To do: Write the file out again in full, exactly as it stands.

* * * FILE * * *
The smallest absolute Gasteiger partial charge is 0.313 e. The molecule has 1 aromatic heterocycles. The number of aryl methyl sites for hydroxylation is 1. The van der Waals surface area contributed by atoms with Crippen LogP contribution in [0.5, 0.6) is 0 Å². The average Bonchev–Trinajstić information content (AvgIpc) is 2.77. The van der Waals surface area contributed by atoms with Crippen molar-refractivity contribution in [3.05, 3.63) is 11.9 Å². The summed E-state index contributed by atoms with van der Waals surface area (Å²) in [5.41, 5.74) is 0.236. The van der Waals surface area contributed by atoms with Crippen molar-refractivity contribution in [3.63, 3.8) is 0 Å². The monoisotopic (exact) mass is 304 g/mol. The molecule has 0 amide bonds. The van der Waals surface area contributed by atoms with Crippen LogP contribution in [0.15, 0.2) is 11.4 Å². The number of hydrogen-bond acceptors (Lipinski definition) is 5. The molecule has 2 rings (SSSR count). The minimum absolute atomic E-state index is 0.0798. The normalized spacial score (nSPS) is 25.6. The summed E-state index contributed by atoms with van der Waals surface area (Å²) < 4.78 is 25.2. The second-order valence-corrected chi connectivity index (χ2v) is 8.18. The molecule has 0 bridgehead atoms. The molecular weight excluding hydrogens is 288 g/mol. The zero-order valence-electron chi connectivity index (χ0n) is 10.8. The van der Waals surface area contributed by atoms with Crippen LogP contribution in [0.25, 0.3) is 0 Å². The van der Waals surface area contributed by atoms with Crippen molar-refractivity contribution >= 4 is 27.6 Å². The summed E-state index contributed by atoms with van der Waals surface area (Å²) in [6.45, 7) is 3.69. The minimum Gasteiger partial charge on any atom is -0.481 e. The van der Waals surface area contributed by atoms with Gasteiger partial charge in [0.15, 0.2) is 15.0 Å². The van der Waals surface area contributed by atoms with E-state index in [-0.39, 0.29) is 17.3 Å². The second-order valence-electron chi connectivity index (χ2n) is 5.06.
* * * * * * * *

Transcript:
The smallest absolute Gasteiger partial charge is 0.313 e. The molecule has 1 aromatic heterocycles. The number of aryl methyl sites for hydroxylation is 1. The van der Waals surface area contributed by atoms with Crippen LogP contribution in [0.5, 0.6) is 0 Å². The average Bonchev–Trinajstić information content (AvgIpc) is 2.77. The van der Waals surface area contributed by atoms with Crippen molar-refractivity contribution in [3.05, 3.63) is 11.9 Å². The summed E-state index contributed by atoms with van der Waals surface area (Å²) in [5.41, 5.74) is 0.236. The van der Waals surface area contributed by atoms with Crippen molar-refractivity contribution in [3.63, 3.8) is 0 Å². The monoisotopic (exact) mass is 304 g/mol. The molecule has 0 amide bonds. The van der Waals surface area contributed by atoms with Crippen LogP contribution in [0.15, 0.2) is 11.4 Å². The number of hydrogen-bond acceptors (Lipinski definition) is 5. The molecule has 2 rings (SSSR count). The minimum absolute atomic E-state index is 0.0798. The normalized spacial score (nSPS) is 25.6. The summed E-state index contributed by atoms with van der Waals surface area (Å²) < 4.78 is 25.2. The second-order valence-corrected chi connectivity index (χ2v) is 8.18. The molecule has 0 bridgehead atoms. The molecular weight excluding hydrogens is 288 g/mol. The zero-order valence-electron chi connectivity index (χ0n) is 10.8. The van der Waals surface area contributed by atoms with Crippen LogP contribution in [0.25, 0.3) is 0 Å². The van der Waals surface area contributed by atoms with Crippen molar-refractivity contribution >= 4 is 27.6 Å². The summed E-state index contributed by atoms with van der Waals surface area (Å²) in [6.45, 7) is 3.69. The minimum Gasteiger partial charge on any atom is -0.481 e. The van der Waals surface area contributed by atoms with Gasteiger partial charge in [0.15, 0.2) is 15.0 Å². The van der Waals surface area contributed by atoms with E-state index in [-0.39, 0.29) is 17.3 Å². The second-order valence-electron chi connectivity index (χ2n) is 5.06.